What Is To Be Done?
In this period of intensified class warfare against the working class and the
poor, what will it take to mobilize the people for the mass movement it will
surely take to win? Many have been heartened by the fightback in Wisconsin
and many of the frontline states. But is the predominately electoral strategy
that is currently being followed sufficient to win? What is the role direct action,
strikes, including general strikes, and cross union and community solidarity?
We talk with:
General Baker has been called the most important 21st century American
revolutionary. He was a leader of the Detroit wildcat strikes in the 1960s, a
founder of the legendary League of Revolutionary Black Workers, the Dodge Revolutionary Union Movement (DRUM), & the first American to refuse
induction to fight in Vietnam. The book, "Detroit: I Do Mind Dying" (about the
worker revolts of that era) calls Baker the "soul of the Dodge Revolutionary
Union Movement (DRUM)." An autoworker for 30 years, he remains a
champion of the unemployed and unorganized workers.
Stanley Aronowitz is a Professor of Sociology at the Graduate Center of the
City University of New York, where he studies labor, social movements,
science and technology, education, social theory and cultural studies. He is
author or editor of 25 books including: Left Turn: Forging a New Political
Future; How Class Works; The Jobless Future (with William DiFazio); and
False Promises: The Shaping of American Working Class Consciousness.
Staughton Lynd has dedicated his life to activism & social change as a
historian, lawyer, and labor activist. He helped direct the Mississippi
Freedom Schools. In April 1965 he spoke at the first march on Washington
against the Vietnam War and became an early leader of the anti-war
movement. Subsequent to becoming an attorney he spent years focusing
on labor and prison issues. He wrote the definitive history of the 1993 Ohio
prison uprising at Lucasville as well as the ever popular “Labor Law for the
Rank and Filer” and “Rank and File” oral histories of the 1930’s .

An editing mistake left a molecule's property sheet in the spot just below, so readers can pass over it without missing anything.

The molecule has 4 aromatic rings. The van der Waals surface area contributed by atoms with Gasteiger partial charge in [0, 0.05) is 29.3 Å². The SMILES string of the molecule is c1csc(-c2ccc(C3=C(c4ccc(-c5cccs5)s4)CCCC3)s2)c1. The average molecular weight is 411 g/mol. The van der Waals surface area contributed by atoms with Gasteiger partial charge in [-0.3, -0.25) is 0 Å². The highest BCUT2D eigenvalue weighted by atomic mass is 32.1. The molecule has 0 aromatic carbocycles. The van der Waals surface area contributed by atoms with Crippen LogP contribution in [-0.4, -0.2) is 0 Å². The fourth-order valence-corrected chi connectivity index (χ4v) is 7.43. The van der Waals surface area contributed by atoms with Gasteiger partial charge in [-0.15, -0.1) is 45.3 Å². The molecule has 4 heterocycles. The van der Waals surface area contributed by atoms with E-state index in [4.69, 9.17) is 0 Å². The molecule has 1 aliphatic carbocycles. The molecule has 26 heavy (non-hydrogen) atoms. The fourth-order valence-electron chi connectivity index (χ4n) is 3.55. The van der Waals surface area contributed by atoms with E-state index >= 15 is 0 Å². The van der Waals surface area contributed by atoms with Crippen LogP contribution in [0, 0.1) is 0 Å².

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WORKERS OF THE WORLD TUNE IN! Introducing "Building Bridges: Your Community & Labor Report"
Our beat is the labor front, broadly defined, both geographically and conceptually. We examine the world of work and workers on the job as well as where they live. We examine the issues that affect their everyday lives, with a particular sensitivity towards human rights abuses, environmental concerns and the U.S. drive for global domination. We record their global struggles and provide analysis of their efforts to empower themselves and transform society to provide greater democratic, human, social, political and economic rights. Each program consists of feature stories, generally interviews, within a historical context, often accompanied by sound from demonstrations, rallies or conferences, and complemented and enhanced by poetry and instrumental or vocal -- people's culture.
Over the years Building Bridges has produced a weekly one hour program, Mondays from 7-8 PM EST, covering local, national and international labor and community issues over radio WBAI-Pacifica 99.5 FM in New York. We also produce half hour version, Building Bridges National, which is distribtued to over 40 broadcast and internet radio stations.
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In Struggle Mimi Rosenberg & Ken Nash Follow @bbridgesradio
What Is To Be Done?